# For a positive integer $n$, $p_n$ denotes the product of the digits of n, and $s_n$ denotes the sum of the digits of n.

For a positive integer $n$, $p_n$ denotes the product of the digits of $n$, and $s_n$ denotes the sum of the digits of $n$. What is the number of integers between 10 and 1000 for which $p_n + s_n = n$ ?

Let $n = xy$ be the two digit number satisfying the given condition.

Given, the product of the digits of $n + \text{sum of the digits of$n$} = n$,

\begin{align} p_n + s_n &= n\\ xy + x + y &= 10x + y\\ 9x – xy &= 0\\ x (9 - y) &= 0. \end{align} But $x$ is not zero, because $xy$ is a two digit number.

So, $9 - y = 0 ⇒ y = 9$.

So, $xy$ can be 19, 29, 39, 49, 59, 69, 79, 89, and 99. i.e, 9 numbers.

Let $n = xyz$ be the three digit number satisfying the given condition.

Since $p_n + s_n = n$

\begin{align} xyz + x + y + z &= 100x + 10y + z.\\ 99x + 9y – xyz &= 0.\\ xyz &= 99x + 9y. \end{align}

• Why not just toss it on a computer, and try all the numbers from 10 to 1000? Jul 10, 2013 at 12:18
• Or note $xyz=99x+9y$ implies $xyz\ge99x$, $yz\ge99$, contradiction. Jul 10, 2013 at 12:20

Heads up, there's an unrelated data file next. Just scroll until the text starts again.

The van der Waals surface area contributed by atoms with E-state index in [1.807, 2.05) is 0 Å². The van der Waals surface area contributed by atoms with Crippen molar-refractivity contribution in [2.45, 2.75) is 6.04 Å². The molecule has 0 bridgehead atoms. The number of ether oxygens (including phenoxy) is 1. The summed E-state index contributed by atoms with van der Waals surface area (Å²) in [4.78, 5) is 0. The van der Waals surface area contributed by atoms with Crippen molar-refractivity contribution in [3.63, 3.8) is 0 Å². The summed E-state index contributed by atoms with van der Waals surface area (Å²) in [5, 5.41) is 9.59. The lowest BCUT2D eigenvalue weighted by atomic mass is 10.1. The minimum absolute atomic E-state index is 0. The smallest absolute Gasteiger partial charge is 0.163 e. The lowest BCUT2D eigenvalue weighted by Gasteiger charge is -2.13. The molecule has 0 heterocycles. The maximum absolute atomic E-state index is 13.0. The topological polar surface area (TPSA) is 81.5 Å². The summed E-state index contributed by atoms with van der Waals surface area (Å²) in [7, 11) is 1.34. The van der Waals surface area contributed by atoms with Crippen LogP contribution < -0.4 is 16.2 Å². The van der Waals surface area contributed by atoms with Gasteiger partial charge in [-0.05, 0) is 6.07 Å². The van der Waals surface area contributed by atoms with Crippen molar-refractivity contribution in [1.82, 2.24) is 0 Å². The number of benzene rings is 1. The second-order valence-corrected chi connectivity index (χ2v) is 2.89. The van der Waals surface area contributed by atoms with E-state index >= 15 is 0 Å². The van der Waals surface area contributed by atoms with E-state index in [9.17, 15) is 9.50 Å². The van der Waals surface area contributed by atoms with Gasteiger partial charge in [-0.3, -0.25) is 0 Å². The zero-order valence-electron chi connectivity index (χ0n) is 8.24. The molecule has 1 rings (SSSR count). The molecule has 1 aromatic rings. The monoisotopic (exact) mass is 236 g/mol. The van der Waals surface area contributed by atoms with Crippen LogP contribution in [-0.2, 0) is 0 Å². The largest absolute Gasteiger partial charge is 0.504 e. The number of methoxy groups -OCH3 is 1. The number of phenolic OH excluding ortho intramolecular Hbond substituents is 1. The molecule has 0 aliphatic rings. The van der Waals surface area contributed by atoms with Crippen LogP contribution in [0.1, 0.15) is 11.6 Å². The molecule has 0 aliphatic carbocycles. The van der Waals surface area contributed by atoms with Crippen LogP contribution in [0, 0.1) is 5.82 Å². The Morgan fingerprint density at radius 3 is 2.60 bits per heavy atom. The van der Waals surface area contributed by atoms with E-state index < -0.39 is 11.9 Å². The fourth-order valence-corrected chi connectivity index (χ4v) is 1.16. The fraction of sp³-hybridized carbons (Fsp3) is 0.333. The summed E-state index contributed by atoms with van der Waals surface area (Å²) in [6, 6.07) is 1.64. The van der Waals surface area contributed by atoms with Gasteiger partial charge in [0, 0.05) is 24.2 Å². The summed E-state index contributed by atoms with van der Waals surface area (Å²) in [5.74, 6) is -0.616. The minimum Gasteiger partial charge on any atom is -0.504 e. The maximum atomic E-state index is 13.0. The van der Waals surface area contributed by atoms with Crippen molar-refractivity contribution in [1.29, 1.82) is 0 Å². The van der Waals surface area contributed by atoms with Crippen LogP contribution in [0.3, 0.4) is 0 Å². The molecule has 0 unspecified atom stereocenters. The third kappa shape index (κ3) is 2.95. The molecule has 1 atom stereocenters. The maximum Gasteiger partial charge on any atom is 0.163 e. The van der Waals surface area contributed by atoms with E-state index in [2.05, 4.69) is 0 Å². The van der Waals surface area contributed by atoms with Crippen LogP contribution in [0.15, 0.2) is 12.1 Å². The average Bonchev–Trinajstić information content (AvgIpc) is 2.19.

• Basically these are the only solutions for $S(n)+P(n)=n$. As, if $n$ is a $k$ digit number the equation gives $9^k \geq P(n) \geq 9\sum_{r=0}^{k-1}10^r$. Which is true iff $k=2$. Jul 10, 2013 at 13:45

As $x \neq 0$ let's divide the equation by $x$: $$yz=99+ \frac{y}{x}$$ Therefore $x |y$.
But for $y=0$ there's no solution, and for $y \neq 0$:
$$yz >99 \Rightarrow y>10 \, \mathrm{or} \, z>10.$$ Which is impossible since $y$ and $z$ are digits.
Last equation modulo 11 is: $xyz \equiv 9(11x + y) \equiv 9y$mode$(11)$ so $xz \equiv 9$mode$(11)$ or $z \equiv 9 x^-1$ mode$(11)$. because $x$ and $z$ are digits, we have pairs $(1,9)$, $(2,6)$, $(3,3)$, $(4,3)$, $(5,4)$, $(6,2)$, $(7,6)$, $(8,8)$, $(9,1)$ for $(x,z)$. by putting in the original equation we see that there is no solution.